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Mine pension asks bankruptcy judge to lift stay on arbitration with Peabody

The United Mine Workers 1974 Pension Plan and Trust isasking a bankruptcy court to temporarily lift a stay on arbitration proceedingswith Peabody EnergyCorp. to settle an alleged $644 million dispute over miner pensions.

Court documents filed with the U.S. Bankruptcy Court for theEastern District of Missouri indicate that the court dispute concerns Peabody'stransfer of miner pension liabilities to wholly owned subsidiary in 2007 andthe subsequent spin off of Patriot.

"These transactions to rid Peabody of its unionobligations included all of Peabody's pension obligations, and a principalpurpose of the transactions was to avoid Peabody's withdrawal liability to the1974 Pension Plan by transferring that potential liability to Patriot,"the court document said.

Patriot had insufficient assets to continue contributing tothe plan, whose beneficiaries included 11,000 retired coal miners who worked atPeabody but never Patriot, and later rejected its collective bargainingagreements while under bankruptcy in 2015, according to the document.

"The 1974 Pension Plan formally determined afterPatriot withdrew that a principal purpose of the Patriot spin-off was to evadeor avoid Peabody's obligations to the 1974 Pension Plan," the documentsaid. "Among other things, the 1974 Pension Plan determined that Peabodyis liable for its share of the withdrawal liability triggered by Patriot'swithdrawal from the 1974 Pension Plan in an amount no less than $644,213,302."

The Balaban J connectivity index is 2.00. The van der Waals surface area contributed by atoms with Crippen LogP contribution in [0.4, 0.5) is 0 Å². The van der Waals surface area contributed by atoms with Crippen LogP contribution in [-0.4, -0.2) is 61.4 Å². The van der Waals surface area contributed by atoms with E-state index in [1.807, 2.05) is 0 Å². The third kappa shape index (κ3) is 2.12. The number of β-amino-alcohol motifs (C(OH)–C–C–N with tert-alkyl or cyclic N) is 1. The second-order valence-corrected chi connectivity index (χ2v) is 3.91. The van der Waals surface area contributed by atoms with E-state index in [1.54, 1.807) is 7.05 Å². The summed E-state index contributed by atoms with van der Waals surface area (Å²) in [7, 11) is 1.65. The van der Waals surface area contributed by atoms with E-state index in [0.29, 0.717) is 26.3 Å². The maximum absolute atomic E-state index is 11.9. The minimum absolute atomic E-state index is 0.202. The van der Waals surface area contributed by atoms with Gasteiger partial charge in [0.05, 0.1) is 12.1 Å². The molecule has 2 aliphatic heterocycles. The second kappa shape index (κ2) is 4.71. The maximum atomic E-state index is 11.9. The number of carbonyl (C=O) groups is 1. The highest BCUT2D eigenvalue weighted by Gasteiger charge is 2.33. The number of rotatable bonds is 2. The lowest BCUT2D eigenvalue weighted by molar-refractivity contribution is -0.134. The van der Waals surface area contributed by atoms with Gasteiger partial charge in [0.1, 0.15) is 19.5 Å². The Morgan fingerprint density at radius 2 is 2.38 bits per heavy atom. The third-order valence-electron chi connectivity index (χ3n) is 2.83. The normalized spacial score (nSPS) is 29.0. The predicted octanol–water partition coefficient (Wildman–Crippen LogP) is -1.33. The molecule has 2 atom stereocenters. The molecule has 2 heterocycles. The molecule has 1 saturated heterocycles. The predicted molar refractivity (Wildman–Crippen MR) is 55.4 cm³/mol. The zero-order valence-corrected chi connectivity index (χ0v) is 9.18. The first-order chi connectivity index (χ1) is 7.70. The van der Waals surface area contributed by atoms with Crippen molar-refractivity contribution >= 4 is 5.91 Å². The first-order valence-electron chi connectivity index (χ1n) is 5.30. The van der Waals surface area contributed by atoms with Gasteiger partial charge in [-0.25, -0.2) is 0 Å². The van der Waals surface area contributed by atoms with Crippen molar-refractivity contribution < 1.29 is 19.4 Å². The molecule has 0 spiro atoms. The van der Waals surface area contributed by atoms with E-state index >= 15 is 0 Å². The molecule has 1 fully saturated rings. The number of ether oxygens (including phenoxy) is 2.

Peabody and the pension entered arbitration over the disputewith the American Arbitration Association, and the 1974 Pension is requesting alift of the automatic stay solely to deal with adjudicating over the matter.The document said, "the 1974 Pension Plan does not seek to enforce anyarbitration award at this time."

Peabody said it believes that it has no liability withrespect to the claim filed by the union pension plan and the matter is properlydealt with in the bankruptcy court.

"No Peabody company is a signatory to a labor agreementthat requires contributions to the multi-employer UMWA Pension Plan. PatriotCoal was highly successful when it became an independent, publically tradedcompany in 2007 with a market value that grew 360% — from $1 billion to $4.6billion — in less than a year," the company said in a statement to S&PGlobal Market Intelligence.

"Moreover, at that time, Peabody had data that showedthe [plan] was well funded at a greater than 90 percent level."

The motion will go before a judge Oct. 18.